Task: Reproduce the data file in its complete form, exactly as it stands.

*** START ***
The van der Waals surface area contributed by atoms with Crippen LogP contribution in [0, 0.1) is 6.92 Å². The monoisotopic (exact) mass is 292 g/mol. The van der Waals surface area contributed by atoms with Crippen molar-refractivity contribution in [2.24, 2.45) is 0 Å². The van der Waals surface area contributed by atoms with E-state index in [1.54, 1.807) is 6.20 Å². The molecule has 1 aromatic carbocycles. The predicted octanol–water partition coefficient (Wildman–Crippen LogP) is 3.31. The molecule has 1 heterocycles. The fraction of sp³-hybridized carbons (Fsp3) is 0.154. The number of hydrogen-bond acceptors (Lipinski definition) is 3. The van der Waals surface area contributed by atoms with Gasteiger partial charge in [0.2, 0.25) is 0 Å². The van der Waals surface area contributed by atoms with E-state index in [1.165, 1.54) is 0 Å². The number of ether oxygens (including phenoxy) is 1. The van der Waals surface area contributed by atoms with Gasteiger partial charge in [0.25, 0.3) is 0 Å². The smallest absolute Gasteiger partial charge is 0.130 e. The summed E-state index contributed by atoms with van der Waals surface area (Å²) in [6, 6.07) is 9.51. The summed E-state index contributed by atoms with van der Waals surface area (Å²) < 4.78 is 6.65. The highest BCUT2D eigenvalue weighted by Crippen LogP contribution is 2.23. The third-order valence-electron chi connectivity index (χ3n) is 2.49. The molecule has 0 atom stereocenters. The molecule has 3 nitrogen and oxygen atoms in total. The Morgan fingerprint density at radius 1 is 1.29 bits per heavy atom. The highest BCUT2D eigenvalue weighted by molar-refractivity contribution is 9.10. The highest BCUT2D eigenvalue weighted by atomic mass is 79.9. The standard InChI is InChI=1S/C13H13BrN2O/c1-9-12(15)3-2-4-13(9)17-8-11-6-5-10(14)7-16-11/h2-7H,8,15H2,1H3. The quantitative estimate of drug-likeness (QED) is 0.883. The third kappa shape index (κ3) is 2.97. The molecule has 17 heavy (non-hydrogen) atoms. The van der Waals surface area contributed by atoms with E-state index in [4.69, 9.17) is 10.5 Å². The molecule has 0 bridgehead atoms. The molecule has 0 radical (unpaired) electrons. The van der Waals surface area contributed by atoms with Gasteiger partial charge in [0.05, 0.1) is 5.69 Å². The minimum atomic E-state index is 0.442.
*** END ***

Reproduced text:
The van der Waals surface area contributed by atoms with Crippen LogP contribution in [0, 0.1) is 6.92 Å². The monoisotopic (exact) mass is 292 g/mol. The van der Waals surface area contributed by atoms with Crippen molar-refractivity contribution in [2.24, 2.45) is 0 Å². The van der Waals surface area contributed by atoms with E-state index in [1.54, 1.807) is 6.20 Å². The molecule has 1 aromatic carbocycles. The predicted octanol–water partition coefficient (Wildman–Crippen LogP) is 3.31. The molecule has 1 heterocycles. The fraction of sp³-hybridized carbons (Fsp3) is 0.154. The number of hydrogen-bond acceptors (Lipinski definition) is 3. The van der Waals surface area contributed by atoms with Gasteiger partial charge in [0.2, 0.25) is 0 Å². The van der Waals surface area contributed by atoms with E-state index in [1.165, 1.54) is 0 Å². The number of ether oxygens (including phenoxy) is 1. The van der Waals surface area contributed by atoms with Gasteiger partial charge in [0.25, 0.3) is 0 Å². The smallest absolute Gasteiger partial charge is 0.130 e. The summed E-state index contributed by atoms with van der Waals surface area (Å²) in [6, 6.07) is 9.51. The summed E-state index contributed by atoms with van der Waals surface area (Å²) < 4.78 is 6.65. The highest BCUT2D eigenvalue weighted by Crippen LogP contribution is 2.23. The third-order valence-electron chi connectivity index (χ3n) is 2.49. The molecule has 0 atom stereocenters. The molecule has 3 nitrogen and oxygen atoms in total. The Morgan fingerprint density at radius 1 is 1.29 bits per heavy atom. The highest BCUT2D eigenvalue weighted by molar-refractivity contribution is 9.10. The highest BCUT2D eigenvalue weighted by atomic mass is 79.9. The standard InChI is InChI=1S/C13H13BrN2O/c1-9-12(15)3-2-4-13(9)17-8-11-6-5-10(14)7-16-11/h2-7H,8,15H2,1H3. The quantitative estimate of drug-likeness (QED) is 0.883. The third kappa shape index (κ3) is 2.97. The molecule has 17 heavy (non-hydrogen) atoms. The van der Waals surface area contributed by atoms with E-state index in [4.69, 9.17) is 10.5 Å². The molecule has 0 bridgehead atoms. The molecule has 0 radical (unpaired) electrons. The van der Waals surface area contributed by atoms with Gasteiger partial charge in [0.05, 0.1) is 5.69 Å². The minimum atomic E-state index is 0.442.